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Few But Important Releases To Observe


With a six-month high US NFP, coupled with upbeat Non-Manufacturing PMI, again alleviating concern about the strength of the world's largest economy, the US Dollar Index (I.USDX) ignored not-so-okay FOMC meeting minute details and printed third weekly positive closing. The Euro remained mostly downside with pessimism emanating from EU-UK future while disappointing data-points dragged the GBP further towards south. Moving on, RBA's no rate-change helped the AUD register across the board gains and the NZD also maintained its north-run while the CAD dipped due to weaker Crude prices. Additionally, JPY and Gold held their rally intact as macro uncertainty kept pushing market players towards safe-havens.

During early weekdays, soft Chinese inflation numbers triggered a bit of pullback in AUD and NZD prices while a strong victory by Japanese Prime Minister, Shinzo Abe, at upper house election favored continuation of BoJ's monetary easing, which he also promised during early Monday, and pulled the JPY a bit back.

Looking at the upcoming week, monetary policy meetings by the Bank of England (BoE) and the Bank of Canada (BoC), together with inflation numbers from US & EU and the Australian Job numbers are likely to offer additional volatility to the world's largest financial market, Forex. Let's briefly examine each of them.

US Inflation Numbers To Determine Near-Term USD Moves

Even if the June month NFP smashed the pessimism spread by previous reading, an unwelcomed print of Unemployment and a weaker than expected Earnings growth still pulls back forecasters from expecting a strong cue relating to Fed rate-hike. Though, headline inflation numbers, up for Friday, become important for the greenback traders which, if spreading optimism triggered by recent payroll print, might provide additional force on the FOMC members to turn hawkish.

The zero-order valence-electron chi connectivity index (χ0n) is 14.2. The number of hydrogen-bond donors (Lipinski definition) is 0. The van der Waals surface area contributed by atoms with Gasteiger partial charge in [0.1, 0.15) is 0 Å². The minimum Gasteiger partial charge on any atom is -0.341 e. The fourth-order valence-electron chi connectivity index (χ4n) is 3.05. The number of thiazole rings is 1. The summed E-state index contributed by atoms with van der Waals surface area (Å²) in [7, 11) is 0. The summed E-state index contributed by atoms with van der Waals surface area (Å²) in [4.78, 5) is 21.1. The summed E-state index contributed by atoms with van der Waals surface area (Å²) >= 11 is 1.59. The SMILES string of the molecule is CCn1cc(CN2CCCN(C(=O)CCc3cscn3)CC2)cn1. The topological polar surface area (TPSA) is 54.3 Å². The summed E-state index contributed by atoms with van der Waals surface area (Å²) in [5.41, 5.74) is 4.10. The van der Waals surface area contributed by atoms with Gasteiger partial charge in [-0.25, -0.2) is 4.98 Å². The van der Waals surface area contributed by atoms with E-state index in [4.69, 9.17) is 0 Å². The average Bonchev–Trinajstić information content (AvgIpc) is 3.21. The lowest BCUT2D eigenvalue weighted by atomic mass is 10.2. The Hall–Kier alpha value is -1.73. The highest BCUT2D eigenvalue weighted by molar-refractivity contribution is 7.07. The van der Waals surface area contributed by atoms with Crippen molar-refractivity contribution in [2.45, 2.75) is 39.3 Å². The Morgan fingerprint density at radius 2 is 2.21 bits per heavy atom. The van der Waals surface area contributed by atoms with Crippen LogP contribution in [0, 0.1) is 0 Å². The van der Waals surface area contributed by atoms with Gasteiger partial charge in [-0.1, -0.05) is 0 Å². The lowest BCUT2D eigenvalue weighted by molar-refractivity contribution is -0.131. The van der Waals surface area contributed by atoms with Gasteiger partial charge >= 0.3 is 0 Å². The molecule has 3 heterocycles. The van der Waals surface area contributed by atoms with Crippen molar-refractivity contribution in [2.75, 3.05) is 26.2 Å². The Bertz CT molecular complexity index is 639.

Not only did the NFP print downbeat marks during its previous reading but the CPI also softened from 1.1% to 1.0% (YoY) in May 2016 while Core number held up to 2.2% from 2.1% prior. On a monthly basis, the CPI dipped from 0.4% to 0.2% while the Core CPI grew with constant 0.2% growth. Forecasts suggests that the Friday's CPI might also please the USD traders with yearly figures of CPI & Core CPI likely to show 1.1% & 2.3% growth numbers and the monthly stats might remain unchanged at 0.2% for both the measures.

Further, Retail Sales and Core Retail Sales, another consumer-centric to witness on Friday, may not be able to hold the CPI-driven happiness if they match soft predictions. The Retail Sales growth is likely slowed down to 0.1% from 0.5% prior and the Core Retail Sales may hold 0.4% expansion rate for one more time.

Other than the aforementioned details, monthly readings of PPI, on Thursday, followed by Empire State Manufacturing and Prelim UoM Consumer Sentiment, up for Friday, are some additional data-points that the USD traders should be aware of. While PPI and the Empire State Manufacturing are both likely to soften from their previous readings of 0.4% and 6.0 to 0.3% and 5.1 respectively, the Consumer Sentiment gauge might counter the pessimism with 93.7 mark as compared to the downwardly revised prior to 93.5.